You love baseball. Tim Kurkjian loves baseball. So while we await its return, every day we’ll provide you with a story or two tied to this date in baseball history.
ON THIS DATE IN 1990, Randy Johnson threw his first no-hitter.
At the Hall of Fame induction ceremony in 1999 featuring, among others, Nolan Ryan, I interviewed Ted Williams about what it would be like to face Ryan. Instead, for five minutes, Williams went in another direction, saying, “The guy I’d really like to face is Randy Johnson. Left-hander. That slider. Man, I’d love to try to hit that slider. And I would love to face someone that big. He’d be my biggest challenge. That’s why I’d love it.”
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That’s how good Randy Johnson was. His second no-hitter was a perfect game: He was the oldest pitcher (40) ever to throw a perfect game. He won five Cy Young Awards, including four in a row with the Arizona Diamondbacks; he finished second three times and third once. He won 303 games with a .646 winning percentage, he won four ERA titles and finished second to Ryan in career strikeouts. He was as dominant as any pitcher of his or of any era. He is at least in the conversation as the greatest left-handed pitcher of all time.
“A left-handed hitter could see his slider better than a right-handed hitter,” Tony Gwynn said.
“No left-handed hitter other than Tony wanted any part of that slider,” Adam Dunn said, laughing.
Johnson was legendary, all 6-foot-10 of him.
“He is so tall,” veteran coach Rich Donnelly once said, “he doesn’t have a pickoff move to second, he just reaches out and touches the runner.”
Johnson accidentally killed a dove with a pitch in a spring training game. He purposely threw over the head of John Kruk in the 1993 All-Star Game; Kruk patted his heart as if to keep it from beating out of his chest. In the 1997 All-Star Game, Larry Walker put his helmet on backward and got into the right-handed batter’s box. In the 2001 World Series against the Yankees, Johnson started Game 6, won it, then pitched in relief the next day in Game 7; from then on, the toughness in a pitcher would be measured by the Unit.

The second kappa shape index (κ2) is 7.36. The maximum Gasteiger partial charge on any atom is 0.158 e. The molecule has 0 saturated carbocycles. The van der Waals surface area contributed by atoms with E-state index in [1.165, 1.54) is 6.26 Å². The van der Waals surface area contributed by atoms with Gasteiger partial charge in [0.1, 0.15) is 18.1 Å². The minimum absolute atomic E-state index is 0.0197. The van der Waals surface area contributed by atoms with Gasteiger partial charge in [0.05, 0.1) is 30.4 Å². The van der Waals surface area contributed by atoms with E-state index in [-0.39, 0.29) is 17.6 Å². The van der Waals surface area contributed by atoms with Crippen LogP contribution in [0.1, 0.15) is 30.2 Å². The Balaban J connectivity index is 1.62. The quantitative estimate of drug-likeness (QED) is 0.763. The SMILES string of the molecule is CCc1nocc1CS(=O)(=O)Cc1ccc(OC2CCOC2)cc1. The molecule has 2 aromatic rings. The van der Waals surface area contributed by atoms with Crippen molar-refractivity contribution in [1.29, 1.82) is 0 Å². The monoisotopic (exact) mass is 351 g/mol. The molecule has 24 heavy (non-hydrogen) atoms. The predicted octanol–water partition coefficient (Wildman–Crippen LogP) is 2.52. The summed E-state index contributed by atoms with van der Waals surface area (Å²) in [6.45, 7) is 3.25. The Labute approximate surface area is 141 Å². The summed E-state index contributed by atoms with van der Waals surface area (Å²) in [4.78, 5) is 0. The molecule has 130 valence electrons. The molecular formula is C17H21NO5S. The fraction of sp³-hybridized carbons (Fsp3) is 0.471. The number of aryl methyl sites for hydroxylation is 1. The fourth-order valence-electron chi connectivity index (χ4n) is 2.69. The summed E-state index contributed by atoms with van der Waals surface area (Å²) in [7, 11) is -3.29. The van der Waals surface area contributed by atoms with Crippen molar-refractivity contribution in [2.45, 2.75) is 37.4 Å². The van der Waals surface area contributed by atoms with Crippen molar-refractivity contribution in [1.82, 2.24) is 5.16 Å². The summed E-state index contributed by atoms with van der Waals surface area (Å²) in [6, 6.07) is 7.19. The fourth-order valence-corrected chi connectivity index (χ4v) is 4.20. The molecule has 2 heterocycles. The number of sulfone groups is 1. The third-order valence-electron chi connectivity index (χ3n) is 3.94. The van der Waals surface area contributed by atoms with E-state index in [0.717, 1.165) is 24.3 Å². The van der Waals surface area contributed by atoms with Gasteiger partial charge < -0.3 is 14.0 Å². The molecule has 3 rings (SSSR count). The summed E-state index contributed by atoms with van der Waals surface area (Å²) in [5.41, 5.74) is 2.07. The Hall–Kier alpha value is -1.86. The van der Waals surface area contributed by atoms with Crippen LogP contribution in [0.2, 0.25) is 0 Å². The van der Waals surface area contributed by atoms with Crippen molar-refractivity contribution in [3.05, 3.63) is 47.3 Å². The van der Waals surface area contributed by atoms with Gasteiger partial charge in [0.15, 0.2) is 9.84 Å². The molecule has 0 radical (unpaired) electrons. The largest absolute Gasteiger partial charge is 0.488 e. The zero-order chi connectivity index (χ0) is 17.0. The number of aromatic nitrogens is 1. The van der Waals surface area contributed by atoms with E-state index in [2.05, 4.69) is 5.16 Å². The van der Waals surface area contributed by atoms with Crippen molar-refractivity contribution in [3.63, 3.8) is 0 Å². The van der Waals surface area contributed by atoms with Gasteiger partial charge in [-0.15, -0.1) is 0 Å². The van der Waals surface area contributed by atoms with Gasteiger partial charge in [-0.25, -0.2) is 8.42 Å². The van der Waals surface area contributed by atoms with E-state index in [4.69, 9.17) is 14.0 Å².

So many hitters, when listing their least favorite at-bats or their worst at-bats, mention Johnson. He might be the scariest and the most intimidating pitcher the game has ever seen. Jeff Huson, a former infielder and a left-handed hitter, once said, “What’s the worst thing that Michael Jordan can do to you? He can dunk on you. So what? What’s the worst thing Randy Johnson can do to you? He can kill you.”
Other baseball notes for June 2
In 1891, Old Hoss Radbourn won his 300th game. He made 502 starts in his career and completed 488 of them. It makes you wonder about the other 14.
In 1940, second baseman Horace Clarke was born. I heard Hall of Fame broadcaster Curt Gowdy say it a million times: Clarke became a switch-hitter because on the field where he played as a kid, when he hit from right side, he hit the ball into the ocean.
In 1938, Gene Michael was born. The master of the hidden-ball trick as a shortstop. I haven’t met many more astute baseball men than him.
In 1972, Raul Ibanez was born. He hit the most career homers (305) of anyone whose last name begins with I. He, Davey Lopes and Hank Sauer are the only non-pitchers to hit more home runs in their 40s than in their 20s. In order to make a major league roster in the mid-1990s, Ibanez took up catching so he could improve his value as an emergency catcher. He went to the minor leagues to learn the position. His first game behind the plate, he whiffed on the first pitch, a fastball. The ball hit the umpire directly in the chest protector. “What the hell are you doing?!” the umpire yelled at him. Ibanez told the umpire, “Sorry, I’ve never caught before.”
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